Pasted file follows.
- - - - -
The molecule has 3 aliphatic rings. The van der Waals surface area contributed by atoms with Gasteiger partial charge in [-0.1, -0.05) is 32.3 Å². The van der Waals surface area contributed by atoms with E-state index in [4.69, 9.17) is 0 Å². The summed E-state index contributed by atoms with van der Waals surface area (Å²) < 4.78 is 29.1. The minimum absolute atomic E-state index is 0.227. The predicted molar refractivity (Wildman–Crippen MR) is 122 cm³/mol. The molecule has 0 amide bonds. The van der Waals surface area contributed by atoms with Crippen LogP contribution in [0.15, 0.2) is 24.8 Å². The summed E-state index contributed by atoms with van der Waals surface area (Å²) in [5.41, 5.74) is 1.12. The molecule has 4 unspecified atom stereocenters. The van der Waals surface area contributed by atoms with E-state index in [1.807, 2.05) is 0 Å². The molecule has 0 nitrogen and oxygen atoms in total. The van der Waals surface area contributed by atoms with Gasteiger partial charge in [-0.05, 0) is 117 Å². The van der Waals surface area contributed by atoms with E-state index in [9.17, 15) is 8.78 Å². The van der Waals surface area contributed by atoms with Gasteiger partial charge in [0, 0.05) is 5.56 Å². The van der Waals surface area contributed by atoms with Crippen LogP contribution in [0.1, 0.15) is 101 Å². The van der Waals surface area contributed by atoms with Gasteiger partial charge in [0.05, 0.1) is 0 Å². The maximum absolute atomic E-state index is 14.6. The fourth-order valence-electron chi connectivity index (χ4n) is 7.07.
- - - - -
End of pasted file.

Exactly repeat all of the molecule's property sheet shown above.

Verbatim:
The molecule has 3 aliphatic rings. The van der Waals surface area contributed by atoms with Gasteiger partial charge in [-0.1, -0.05) is 32.3 Å². The van der Waals surface area contributed by atoms with E-state index in [4.69, 9.17) is 0 Å². The summed E-state index contributed by atoms with van der Waals surface area (Å²) < 4.78 is 29.1. The minimum absolute atomic E-state index is 0.227. The predicted molar refractivity (Wildman–Crippen MR) is 122 cm³/mol. The molecule has 0 amide bonds. The van der Waals surface area contributed by atoms with Crippen LogP contribution in [0.15, 0.2) is 24.8 Å². The summed E-state index contributed by atoms with van der Waals surface area (Å²) in [5.41, 5.74) is 1.12. The molecule has 4 unspecified atom stereocenters. The van der Waals surface area contributed by atoms with E-state index in [1.807, 2.05) is 0 Å². The molecule has 0 nitrogen and oxygen atoms in total. The van der Waals surface area contributed by atoms with Gasteiger partial charge in [-0.05, 0) is 117 Å². The van der Waals surface area contributed by atoms with E-state index in [9.17, 15) is 8.78 Å². The van der Waals surface area contributed by atoms with Gasteiger partial charge in [0, 0.05) is 5.56 Å². The van der Waals surface area contributed by atoms with Crippen LogP contribution in [0.1, 0.15) is 101 Å². The van der Waals surface area contributed by atoms with Gasteiger partial charge in [0.05, 0.1) is 0 Å². The maximum absolute atomic E-state index is 14.6. The fourth-order valence-electron chi connectivity index (χ4n) is 7.07.